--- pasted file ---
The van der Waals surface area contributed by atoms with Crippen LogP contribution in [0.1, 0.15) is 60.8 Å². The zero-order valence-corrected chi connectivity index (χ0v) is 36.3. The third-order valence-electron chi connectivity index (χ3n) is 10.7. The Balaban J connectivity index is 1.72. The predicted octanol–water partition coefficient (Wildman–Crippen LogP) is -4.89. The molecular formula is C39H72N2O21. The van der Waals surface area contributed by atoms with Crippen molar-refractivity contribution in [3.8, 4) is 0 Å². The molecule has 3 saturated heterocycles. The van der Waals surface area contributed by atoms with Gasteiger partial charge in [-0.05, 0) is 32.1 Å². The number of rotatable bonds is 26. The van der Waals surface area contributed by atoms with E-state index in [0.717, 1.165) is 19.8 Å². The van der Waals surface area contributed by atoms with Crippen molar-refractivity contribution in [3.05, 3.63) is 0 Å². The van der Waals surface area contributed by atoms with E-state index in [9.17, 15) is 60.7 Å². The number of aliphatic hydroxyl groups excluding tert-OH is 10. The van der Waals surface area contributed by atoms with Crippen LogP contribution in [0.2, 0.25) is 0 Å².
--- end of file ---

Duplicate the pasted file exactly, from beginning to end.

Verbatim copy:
The van der Waals surface area contributed by atoms with Crippen LogP contribution in [0.1, 0.15) is 60.8 Å². The zero-order valence-corrected chi connectivity index (χ0v) is 36.3. The third-order valence-electron chi connectivity index (χ3n) is 10.7. The Balaban J connectivity index is 1.72. The predicted octanol–water partition coefficient (Wildman–Crippen LogP) is -4.89. The molecular formula is C39H72N2O21. The van der Waals surface area contributed by atoms with Crippen molar-refractivity contribution in [3.8, 4) is 0 Å². The molecule has 3 saturated heterocycles. The van der Waals surface area contributed by atoms with Gasteiger partial charge in [-0.05, 0) is 32.1 Å². The number of rotatable bonds is 26. The van der Waals surface area contributed by atoms with E-state index in [0.717, 1.165) is 19.8 Å². The van der Waals surface area contributed by atoms with Crippen molar-refractivity contribution in [3.05, 3.63) is 0 Å². The van der Waals surface area contributed by atoms with E-state index in [9.17, 15) is 60.7 Å². The number of aliphatic hydroxyl groups excluding tert-OH is 10. The van der Waals surface area contributed by atoms with Crippen LogP contribution in [0.2, 0.25) is 0 Å².